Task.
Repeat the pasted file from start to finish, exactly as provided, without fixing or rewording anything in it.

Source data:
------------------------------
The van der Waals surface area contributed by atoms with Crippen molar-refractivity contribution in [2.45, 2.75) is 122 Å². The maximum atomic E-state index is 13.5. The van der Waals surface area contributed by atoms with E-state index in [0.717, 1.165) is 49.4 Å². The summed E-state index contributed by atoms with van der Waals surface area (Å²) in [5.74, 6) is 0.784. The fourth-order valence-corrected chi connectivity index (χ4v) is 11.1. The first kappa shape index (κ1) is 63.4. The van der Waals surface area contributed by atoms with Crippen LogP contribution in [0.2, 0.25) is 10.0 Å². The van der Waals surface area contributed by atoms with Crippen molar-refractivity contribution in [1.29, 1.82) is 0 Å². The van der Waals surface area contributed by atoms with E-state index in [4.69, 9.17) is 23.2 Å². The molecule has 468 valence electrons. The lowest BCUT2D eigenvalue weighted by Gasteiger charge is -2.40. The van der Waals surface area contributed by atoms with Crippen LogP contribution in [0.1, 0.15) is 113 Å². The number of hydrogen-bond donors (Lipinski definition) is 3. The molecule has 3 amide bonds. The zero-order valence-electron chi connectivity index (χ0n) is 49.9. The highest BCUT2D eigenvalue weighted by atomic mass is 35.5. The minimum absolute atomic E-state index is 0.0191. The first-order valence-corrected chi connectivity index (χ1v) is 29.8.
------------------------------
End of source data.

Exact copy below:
The van der Waals surface area contributed by atoms with Crippen molar-refractivity contribution in [2.45, 2.75) is 122 Å². The maximum atomic E-state index is 13.5. The van der Waals surface area contributed by atoms with E-state index in [0.717, 1.165) is 49.4 Å². The summed E-state index contributed by atoms with van der Waals surface area (Å²) in [5.74, 6) is 0.784. The fourth-order valence-corrected chi connectivity index (χ4v) is 11.1. The first kappa shape index (κ1) is 63.4. The van der Waals surface area contributed by atoms with Crippen LogP contribution in [0.2, 0.25) is 10.0 Å². The van der Waals surface area contributed by atoms with Crippen molar-refractivity contribution in [1.29, 1.82) is 0 Å². The van der Waals surface area contributed by atoms with E-state index in [4.69, 9.17) is 23.2 Å². The molecule has 468 valence electrons. The lowest BCUT2D eigenvalue weighted by Gasteiger charge is -2.40. The van der Waals surface area contributed by atoms with Crippen LogP contribution in [0.1, 0.15) is 113 Å². The number of hydrogen-bond donors (Lipinski definition) is 3. The molecule has 3 amide bonds. The zero-order valence-electron chi connectivity index (χ0n) is 49.9. The highest BCUT2D eigenvalue weighted by atomic mass is 35.5. The minimum absolute atomic E-state index is 0.0191. The first-order valence-corrected chi connectivity index (χ1v) is 29.8.